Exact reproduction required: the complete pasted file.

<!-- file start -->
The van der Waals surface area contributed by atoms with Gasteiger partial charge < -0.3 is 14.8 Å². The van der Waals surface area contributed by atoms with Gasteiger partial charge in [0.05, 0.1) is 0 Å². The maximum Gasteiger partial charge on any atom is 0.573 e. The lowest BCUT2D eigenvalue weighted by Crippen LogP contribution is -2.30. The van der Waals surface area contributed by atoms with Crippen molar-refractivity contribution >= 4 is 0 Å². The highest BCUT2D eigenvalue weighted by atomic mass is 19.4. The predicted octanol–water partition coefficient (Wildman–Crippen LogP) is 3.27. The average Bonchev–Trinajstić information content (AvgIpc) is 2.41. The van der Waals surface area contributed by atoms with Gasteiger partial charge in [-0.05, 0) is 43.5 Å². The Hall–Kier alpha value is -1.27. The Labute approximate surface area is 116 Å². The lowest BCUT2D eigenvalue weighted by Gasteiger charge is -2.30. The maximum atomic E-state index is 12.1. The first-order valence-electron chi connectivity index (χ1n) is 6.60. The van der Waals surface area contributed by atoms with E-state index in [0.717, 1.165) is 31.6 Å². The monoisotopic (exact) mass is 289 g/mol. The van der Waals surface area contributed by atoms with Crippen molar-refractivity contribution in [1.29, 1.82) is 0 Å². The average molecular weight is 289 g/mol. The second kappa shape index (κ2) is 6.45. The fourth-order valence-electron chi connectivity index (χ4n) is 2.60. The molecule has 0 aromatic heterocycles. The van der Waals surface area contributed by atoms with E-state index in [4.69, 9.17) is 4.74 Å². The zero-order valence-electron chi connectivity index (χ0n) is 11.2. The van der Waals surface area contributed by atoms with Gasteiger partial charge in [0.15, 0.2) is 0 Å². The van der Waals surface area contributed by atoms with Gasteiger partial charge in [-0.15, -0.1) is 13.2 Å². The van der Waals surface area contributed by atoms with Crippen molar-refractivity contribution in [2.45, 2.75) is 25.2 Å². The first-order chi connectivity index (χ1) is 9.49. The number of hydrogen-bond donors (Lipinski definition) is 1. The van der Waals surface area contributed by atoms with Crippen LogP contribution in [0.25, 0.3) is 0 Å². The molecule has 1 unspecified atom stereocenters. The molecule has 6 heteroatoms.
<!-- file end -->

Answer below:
The van der Waals surface area contributed by atoms with Gasteiger partial charge < -0.3 is 14.8 Å². The van der Waals surface area contributed by atoms with Gasteiger partial charge in [0.05, 0.1) is 0 Å². The maximum Gasteiger partial charge on any atom is 0.573 e. The lowest BCUT2D eigenvalue weighted by Crippen LogP contribution is -2.30. The van der Waals surface area contributed by atoms with Crippen molar-refractivity contribution >= 4 is 0 Å². The highest BCUT2D eigenvalue weighted by atomic mass is 19.4. The predicted octanol–water partition coefficient (Wildman–Crippen LogP) is 3.27. The average Bonchev–Trinajstić information content (AvgIpc) is 2.41. The van der Waals surface area contributed by atoms with Gasteiger partial charge in [-0.05, 0) is 43.5 Å². The Hall–Kier alpha value is -1.27. The Labute approximate surface area is 116 Å². The lowest BCUT2D eigenvalue weighted by Gasteiger charge is -2.30. The maximum atomic E-state index is 12.1. The first-order valence-electron chi connectivity index (χ1n) is 6.60. The van der Waals surface area contributed by atoms with E-state index in [0.717, 1.165) is 31.6 Å². The monoisotopic (exact) mass is 289 g/mol. The van der Waals surface area contributed by atoms with Crippen molar-refractivity contribution in [1.29, 1.82) is 0 Å². The average molecular weight is 289 g/mol. The second kappa shape index (κ2) is 6.45. The fourth-order valence-electron chi connectivity index (χ4n) is 2.60. The molecule has 0 aromatic heterocycles. The van der Waals surface area contributed by atoms with E-state index in [4.69, 9.17) is 4.74 Å². The zero-order valence-electron chi connectivity index (χ0n) is 11.2. The van der Waals surface area contributed by atoms with Gasteiger partial charge in [0.15, 0.2) is 0 Å². The van der Waals surface area contributed by atoms with Gasteiger partial charge in [-0.15, -0.1) is 13.2 Å². The van der Waals surface area contributed by atoms with Crippen molar-refractivity contribution in [2.45, 2.75) is 25.2 Å². The first-order chi connectivity index (χ1) is 9.49. The number of hydrogen-bond donors (Lipinski definition) is 1. The van der Waals surface area contributed by atoms with Crippen LogP contribution in [0.25, 0.3) is 0 Å². The molecule has 1 unspecified atom stereocenters. The molecule has 6 heteroatoms.